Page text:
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Animal Mentors

Help Me Make Amazing Happen (A Service Dog for FuMing Cutts)

You probably noticed the last name - FuMing Cutts - yup, we are related. :-) FuMing, or we like to call him "Ming" for short, is my youngest nephew. Impressively, he became a world-traveler at the age of 1 when my younger brother, Adam, his wife, Erin, and Teagen, Eli and Gavin, my niece and other two nephews, traveled to China to bring him home. But along with hope, intelligence, strength, courage and the love of his new forever family, Ming brought with him trauma. He brought remembered grief for his birth mom who abandoned him when he was one day old (likely because she couldn't afford the many surgeries his cleft palate would in time require). He brought PTSD (post-traumatic stress disorder) from the many months when he basically starved because no one at the orphanage knew how to properly feed a cleft palate baby. And he brought fear from all those moments before he came into our family when he didn't know if he would belong to anyone, anywhere, ever. 
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Animal Mentors

Mentors with Feathers

Approximately three years ago, I went to Cape Cod with my folks for our annual getaway. While I was gone, I started to miss my parrot, Pearl, very badly. I was already writing his blog, Love & Feathers, so I started re-reading past posts to see if that would help ease the ache. It just got worse. Then I started looking through the photos I've taken of him over the years. Right about that point I realized I had several thousand photos of Pearl - more than every other type of photo I've ever taken (from the moment I was born or when they first invented the camera, take your pick) combined. Since reading old blog posts and looking at old pictures wasn't helping, my next attempt focused on writing. In years past, I have often journaled - either through physically writing in a journal or (more frequently) writing songs. So I began to journal out some of my favorite stories about my life with Pearl. This helped. It helped me not just feel closer to Pearl on the inside while we were so far apart on the outside, but it also helped me feel less anxious about his approaching double-digit  birthday and how I might cope once he and I are separated by more than just geography. So I kept writing....and writing. 
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Animal Mentors

Why I Love My Stomach

Oh. The stomach. That bastion of photoshopping. That naysayer of bikini season. That frenemy of (tasty) dessert. With so much seemingly riding on its relative degree of concavity or convexity at any given moment, it is no wonder I have suffered with digestive issues for nearly as long as I've been alive. But today I am happy to share I am mostly free from these life-long embarrassments and discomforts. Thanks in large part to a combination of affirmations, probiotics, breathing techniques, meditation and other gentle helps, my stomach is too. Today, my stomach and I have an agreement. It takes care of "digestion" and I take care of the rest.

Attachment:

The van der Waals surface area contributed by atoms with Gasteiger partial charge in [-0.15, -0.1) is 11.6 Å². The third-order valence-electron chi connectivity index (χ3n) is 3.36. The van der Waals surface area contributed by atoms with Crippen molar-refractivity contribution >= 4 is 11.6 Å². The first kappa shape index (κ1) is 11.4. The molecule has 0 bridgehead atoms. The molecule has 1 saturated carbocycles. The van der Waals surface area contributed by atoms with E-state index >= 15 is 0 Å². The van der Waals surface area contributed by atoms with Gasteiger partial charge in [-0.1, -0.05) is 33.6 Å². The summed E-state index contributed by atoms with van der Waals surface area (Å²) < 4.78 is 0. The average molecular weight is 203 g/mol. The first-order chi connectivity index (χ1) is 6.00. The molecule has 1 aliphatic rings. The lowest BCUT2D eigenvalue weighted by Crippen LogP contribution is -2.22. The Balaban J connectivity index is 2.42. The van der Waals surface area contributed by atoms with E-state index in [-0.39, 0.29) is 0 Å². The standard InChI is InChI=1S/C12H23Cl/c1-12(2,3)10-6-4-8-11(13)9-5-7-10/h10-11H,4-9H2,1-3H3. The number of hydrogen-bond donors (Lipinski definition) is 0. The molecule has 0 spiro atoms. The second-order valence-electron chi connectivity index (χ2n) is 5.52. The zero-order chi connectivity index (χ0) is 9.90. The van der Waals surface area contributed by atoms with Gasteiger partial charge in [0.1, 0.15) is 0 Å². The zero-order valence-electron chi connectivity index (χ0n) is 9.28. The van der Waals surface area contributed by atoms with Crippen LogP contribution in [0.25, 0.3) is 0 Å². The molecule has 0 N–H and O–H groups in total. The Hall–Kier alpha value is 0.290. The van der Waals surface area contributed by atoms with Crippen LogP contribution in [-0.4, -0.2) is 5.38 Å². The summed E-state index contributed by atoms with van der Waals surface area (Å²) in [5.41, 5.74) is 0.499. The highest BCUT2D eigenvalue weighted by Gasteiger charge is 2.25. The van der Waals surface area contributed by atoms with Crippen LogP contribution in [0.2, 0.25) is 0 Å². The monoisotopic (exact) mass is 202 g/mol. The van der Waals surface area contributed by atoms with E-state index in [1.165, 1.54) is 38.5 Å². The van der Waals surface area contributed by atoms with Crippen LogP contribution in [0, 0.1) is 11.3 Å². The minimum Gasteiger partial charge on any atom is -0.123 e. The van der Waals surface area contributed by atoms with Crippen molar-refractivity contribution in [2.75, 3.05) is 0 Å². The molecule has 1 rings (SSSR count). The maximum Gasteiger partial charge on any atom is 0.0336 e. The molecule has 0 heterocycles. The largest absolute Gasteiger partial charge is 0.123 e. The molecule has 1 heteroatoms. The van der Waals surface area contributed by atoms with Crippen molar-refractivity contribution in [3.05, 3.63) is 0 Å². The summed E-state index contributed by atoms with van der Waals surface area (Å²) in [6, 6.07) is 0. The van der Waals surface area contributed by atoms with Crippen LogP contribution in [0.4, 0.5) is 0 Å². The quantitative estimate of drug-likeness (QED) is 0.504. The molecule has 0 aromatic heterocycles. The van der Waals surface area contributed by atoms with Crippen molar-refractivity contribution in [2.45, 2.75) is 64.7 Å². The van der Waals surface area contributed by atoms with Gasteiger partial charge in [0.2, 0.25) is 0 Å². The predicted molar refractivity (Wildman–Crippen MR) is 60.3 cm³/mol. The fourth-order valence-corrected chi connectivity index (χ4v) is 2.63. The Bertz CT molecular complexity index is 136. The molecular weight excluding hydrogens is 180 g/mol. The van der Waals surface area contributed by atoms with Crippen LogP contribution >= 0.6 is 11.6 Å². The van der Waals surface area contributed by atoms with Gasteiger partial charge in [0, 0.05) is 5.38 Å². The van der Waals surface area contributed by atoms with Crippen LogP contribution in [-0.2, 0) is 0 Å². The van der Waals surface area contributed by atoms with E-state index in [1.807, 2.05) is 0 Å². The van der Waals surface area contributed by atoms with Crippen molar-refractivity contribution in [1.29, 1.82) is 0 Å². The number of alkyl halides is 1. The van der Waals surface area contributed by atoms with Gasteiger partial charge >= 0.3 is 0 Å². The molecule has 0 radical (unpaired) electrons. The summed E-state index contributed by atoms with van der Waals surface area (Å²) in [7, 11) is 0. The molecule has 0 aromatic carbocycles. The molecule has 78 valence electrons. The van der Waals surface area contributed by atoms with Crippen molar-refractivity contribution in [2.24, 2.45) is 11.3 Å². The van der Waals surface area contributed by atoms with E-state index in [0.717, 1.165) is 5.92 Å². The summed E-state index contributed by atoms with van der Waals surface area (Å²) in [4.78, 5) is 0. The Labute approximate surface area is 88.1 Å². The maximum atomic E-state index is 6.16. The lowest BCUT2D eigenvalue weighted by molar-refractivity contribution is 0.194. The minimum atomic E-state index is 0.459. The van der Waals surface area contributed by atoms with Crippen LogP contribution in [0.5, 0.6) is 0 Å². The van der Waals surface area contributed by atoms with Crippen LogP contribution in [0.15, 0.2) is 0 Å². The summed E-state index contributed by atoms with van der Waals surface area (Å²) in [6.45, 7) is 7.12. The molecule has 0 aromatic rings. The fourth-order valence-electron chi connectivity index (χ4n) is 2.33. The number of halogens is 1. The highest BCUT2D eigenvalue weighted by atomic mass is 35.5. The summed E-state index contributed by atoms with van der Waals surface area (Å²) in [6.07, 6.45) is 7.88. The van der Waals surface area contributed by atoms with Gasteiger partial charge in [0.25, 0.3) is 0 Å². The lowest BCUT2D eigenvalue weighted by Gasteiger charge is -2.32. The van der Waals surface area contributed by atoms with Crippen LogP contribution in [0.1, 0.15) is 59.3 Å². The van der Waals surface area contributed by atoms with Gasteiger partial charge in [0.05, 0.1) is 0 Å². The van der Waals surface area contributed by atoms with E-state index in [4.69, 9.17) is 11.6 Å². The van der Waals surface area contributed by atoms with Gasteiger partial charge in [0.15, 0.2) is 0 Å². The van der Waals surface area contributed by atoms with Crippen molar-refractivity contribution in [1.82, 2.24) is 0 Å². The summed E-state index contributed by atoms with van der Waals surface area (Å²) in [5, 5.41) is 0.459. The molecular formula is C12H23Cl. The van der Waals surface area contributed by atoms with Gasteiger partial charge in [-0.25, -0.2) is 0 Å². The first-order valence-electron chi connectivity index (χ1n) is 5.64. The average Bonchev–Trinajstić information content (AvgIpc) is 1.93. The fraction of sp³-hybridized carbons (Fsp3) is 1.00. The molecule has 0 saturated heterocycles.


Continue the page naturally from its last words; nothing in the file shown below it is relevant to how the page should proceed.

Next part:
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Animal Mentors

Unexplained Powers of Our Pets

I really like to read books about animals, and especially about pets. Frequently, one book leads to another and then another. Recently, this led me to Rupert Sheldrake, PhD's book, Dogs That Know When Their Owners are Coming Home (and other unexplained powers of animals). If you, like me, have ever wondered if your pet (dog, cat, parrot, tortoise, ferret, et al) is holding out on you, this is the book you need to read. Obviously, Dr. Sheldrake wouldn't have written 300+ pages on the topic if there weren't something to write about. But what he writes about - Oh. my. goodness. 
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Animal Mentors

If People Were Parrots (a Meditation)

Yesterday wasn't such an awesome day in my world. When less-awesome days happen to me, I often try to cheer myself up by making lists of the things that annoy me most. Usually "bugs" are at the top of my list. Often "forms" (such as the kind you have to fill out for the IRS) are right up there with the insects. But yesterday, the number one slot was occupied by "people." In other words, I had just had it. Even biting red ants and buzzing mosquitos ranked higher than my own species. And then, as I attempted to relax into sleep last night, all of a sudden a question popped into my mind. What if I woke up tomorrow and all people were suddenly turned into parrots?